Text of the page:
It took five months, but charges were dismissed earlier today against Shawn Randall Thomas, the New York City man arrested for recording a cop inside a subway station in a video that went viral – the umpteenth time they have failed to make charges stick against him for recording cops in public.
Meanwhile, the cop who arrested him, Efrain Rojas, has been cleared of all wrongdoing – even though the video clearly shows he instigated the confrontation by walking up Thomas and barking unlawful order before pouncing on him and arresting him, then deleting his footage, which Thomas recovered.
In fact, Thomas spotted Rojas today after the hearing when he walked three blocks to the district attorney’s office to file a complaint against the officer. Rojas was signing in to work. Thomas was wearing his PINAC shirt. They both eyed each other wordlessly. Rojas was not expected to show up to court because it was only a hearing and not a trial.
Thomas had tried to file a complaint against Rojas with the Kings County District Attorney’s Office after his February arrest, but was refused because the case was still pending.
But even today, after his charges of disorderly conduct, trespassing, resisting and obstruction were dismissed, they still wouldn’t accept his complaint.
“They keep blocking me from making my complaint,” he said in a telephone interview with Photography is Not a Crime.
Not that he expects his complaint with the Kings County District Attorney’s Office to go anywhere.
Last year, he filed a complaint with the district attorney’s office over another unlawful arrest where he was video recording outside a police station, but never heard anything back from them, even though it’s been months.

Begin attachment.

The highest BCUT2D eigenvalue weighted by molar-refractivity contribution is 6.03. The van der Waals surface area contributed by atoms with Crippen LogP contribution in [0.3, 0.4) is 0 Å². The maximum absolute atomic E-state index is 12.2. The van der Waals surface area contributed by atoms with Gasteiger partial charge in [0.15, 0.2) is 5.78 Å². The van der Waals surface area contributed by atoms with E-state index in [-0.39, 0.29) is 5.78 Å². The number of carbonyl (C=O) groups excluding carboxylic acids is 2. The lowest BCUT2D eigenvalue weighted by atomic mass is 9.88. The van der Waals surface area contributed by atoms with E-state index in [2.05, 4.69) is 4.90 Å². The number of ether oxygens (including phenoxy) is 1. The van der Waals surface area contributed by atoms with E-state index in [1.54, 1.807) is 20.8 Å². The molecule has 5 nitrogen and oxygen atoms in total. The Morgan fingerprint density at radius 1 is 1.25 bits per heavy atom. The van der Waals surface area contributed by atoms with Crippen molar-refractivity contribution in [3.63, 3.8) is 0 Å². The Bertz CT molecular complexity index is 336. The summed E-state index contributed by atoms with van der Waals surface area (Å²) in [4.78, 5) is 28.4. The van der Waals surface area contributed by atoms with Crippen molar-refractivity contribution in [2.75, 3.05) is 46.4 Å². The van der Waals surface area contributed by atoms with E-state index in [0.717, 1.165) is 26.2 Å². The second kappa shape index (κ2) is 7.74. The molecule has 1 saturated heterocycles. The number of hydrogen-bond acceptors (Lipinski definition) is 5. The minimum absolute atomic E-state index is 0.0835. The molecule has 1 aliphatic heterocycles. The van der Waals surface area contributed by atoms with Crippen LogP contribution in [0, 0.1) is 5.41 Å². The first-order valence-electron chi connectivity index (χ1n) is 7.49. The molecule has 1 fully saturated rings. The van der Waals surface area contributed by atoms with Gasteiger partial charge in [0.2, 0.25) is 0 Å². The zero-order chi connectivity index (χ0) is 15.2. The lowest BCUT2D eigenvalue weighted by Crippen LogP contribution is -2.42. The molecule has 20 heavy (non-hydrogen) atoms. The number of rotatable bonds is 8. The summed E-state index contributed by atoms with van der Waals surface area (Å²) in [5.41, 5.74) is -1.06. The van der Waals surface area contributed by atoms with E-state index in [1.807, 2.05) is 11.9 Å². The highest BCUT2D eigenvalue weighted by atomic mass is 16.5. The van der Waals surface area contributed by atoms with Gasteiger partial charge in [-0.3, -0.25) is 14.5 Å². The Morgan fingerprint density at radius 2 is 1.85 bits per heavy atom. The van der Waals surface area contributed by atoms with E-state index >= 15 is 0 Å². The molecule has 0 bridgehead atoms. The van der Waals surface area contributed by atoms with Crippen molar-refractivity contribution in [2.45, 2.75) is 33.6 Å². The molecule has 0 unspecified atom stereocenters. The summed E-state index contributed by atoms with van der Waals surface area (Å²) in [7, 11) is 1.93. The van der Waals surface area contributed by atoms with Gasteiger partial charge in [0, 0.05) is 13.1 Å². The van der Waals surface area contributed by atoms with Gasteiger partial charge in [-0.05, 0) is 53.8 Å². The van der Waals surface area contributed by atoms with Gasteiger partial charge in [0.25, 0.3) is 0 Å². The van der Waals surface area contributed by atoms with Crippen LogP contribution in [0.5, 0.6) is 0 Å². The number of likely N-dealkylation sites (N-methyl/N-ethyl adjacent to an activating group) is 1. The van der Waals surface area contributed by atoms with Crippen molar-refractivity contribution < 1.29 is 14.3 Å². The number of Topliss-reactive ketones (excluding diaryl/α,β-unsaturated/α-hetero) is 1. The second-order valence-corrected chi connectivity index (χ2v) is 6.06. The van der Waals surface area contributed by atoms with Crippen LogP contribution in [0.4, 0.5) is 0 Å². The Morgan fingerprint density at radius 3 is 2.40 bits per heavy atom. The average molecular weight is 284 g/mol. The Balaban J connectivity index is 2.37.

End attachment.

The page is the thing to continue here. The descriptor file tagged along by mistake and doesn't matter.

Today, he was told that he needed to file his complaint with internal affairs.
But internal affairs already investigated the incident and wrote it off by saying Rojas was simply guilty of being “discourteous” to Thomas, which is not against policy and may even be a requirement for all we know.
Nevertheless, he is now going to file a federal lawsuit against the NYPD over the arrest, which will make it at least the third lawsuit filed against the department this year for unlawful arrests for video recording. Earlier this year, the city dished out $55,000 to another videographer who was unlawfully arrested as well as made another unlawful arrest of a man video recording them in public.
The issue has gotten so bad that the New York City Civilian Complaint Review Board earlier this year announced it would launch “a study” to determine if there is a problem.
Of course there is a problem, but not for the officers themselves who have learned they can make unlawful arrests, even get sued for making unlawful arrests, and still continue to make unlawful arrests without any disciplinary action against them.